Montessori Elementary Homeschool Blog - with documentation of our infant Montessori, toddler Montessori, and primary Montessori experiences; as well as preparation for the upcoming adolescent Montessori homeschool years.

Thursday, April 5, 2012

Toys in the Montessori Home - Primary

Our toys requirements for the primary Montessori age - 3-6 years old:

  • real materials
  • real images
  • constructive
  • imagination development
  • develop real-life skills
  • aesthetics: something I can stand to look at
  • long-lasting (culturally, age-span, actual number of years in use)
And these lists are not including activities that don't require materials - this is just physical items.

So what did we have? A lot that has been very multi-age - we use a lot now in elementary, and had some of it in toddlerhood as well. 
  • Balance Beam - great extension for walking on the line (does not replace it!)
  • Lincoln Logs - cultural significance to North America, natural, limitations of styles encourages creative solutions to build various structures, those same limitations demonstrate what is possible or not possible with this particular material
  • Easel - double-sided with chalkboard and magnetic/dry-erase board
  • Art and Writing supplies: non-drying clay, a few kid water-colors, easel paper, various high quality paint brushes, a couple of junk drawers for random supplies to use for imaginative purposes, high-quality paper scissors, fabric scissors, tracing paper, some construction paper, glue, double-sided tape, Prismacolor colored pencils, white erasers, KUM pencil sharpeners, cheap sets of cards and envelopes, notepads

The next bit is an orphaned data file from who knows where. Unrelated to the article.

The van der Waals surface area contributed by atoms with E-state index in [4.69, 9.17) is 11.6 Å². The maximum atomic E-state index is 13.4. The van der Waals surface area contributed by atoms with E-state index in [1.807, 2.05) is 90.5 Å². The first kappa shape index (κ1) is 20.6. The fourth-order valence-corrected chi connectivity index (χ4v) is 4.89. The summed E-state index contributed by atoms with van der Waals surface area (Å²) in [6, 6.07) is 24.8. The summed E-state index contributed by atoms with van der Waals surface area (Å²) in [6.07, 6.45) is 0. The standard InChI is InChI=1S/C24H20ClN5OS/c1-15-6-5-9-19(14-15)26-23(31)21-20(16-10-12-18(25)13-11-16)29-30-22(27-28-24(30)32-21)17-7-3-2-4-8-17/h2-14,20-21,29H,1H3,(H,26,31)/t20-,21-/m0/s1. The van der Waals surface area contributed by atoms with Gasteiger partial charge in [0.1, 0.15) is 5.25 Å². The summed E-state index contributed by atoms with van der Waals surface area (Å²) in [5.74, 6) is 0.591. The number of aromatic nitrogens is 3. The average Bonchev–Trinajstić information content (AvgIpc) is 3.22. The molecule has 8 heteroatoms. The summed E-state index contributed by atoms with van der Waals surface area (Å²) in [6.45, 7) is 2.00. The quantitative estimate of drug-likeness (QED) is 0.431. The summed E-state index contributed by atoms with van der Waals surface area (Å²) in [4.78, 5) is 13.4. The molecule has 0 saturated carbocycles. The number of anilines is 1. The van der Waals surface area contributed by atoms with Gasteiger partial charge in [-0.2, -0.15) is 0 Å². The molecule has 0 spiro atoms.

• Craft supplies: yarn, knitting needles, crochet hooks, cross-stitch and embroidery materials, felt
  • Schleich and Toob animals and scenery
  • Wood barn
  • Supply of cardboard for making own creations
  • Gardening supplies
  • Stuffed animals - nothing gaudy or entirely unrealistic
  • Wood train track with magnetic-wooden trains
  • Music: various percussion instruments from various cultures
  • Books - lots and lots of excellent literature selections
  • Wood pattern blocks for tessellations and patterns: we had these at the primary age, but they were not a big hit
  • Games: typical deck of cards, Skip-Bo, Uno, Bible Timeline cards, Mary Memory Match, Opposites Matching 
  • Building blocks
  • Blankets and pillows for making forts
  • Practical life items: child-size brooms and mops, cleaning cloths, spray bottles; yep, these were toys ;) 
  • tricycle (carryover from toddler)
This has actually been a difficult list to create because so much of our school and home/play overlaps, flowing from one to the other. Because of this overlap, this list actually looks longer than it feels. 

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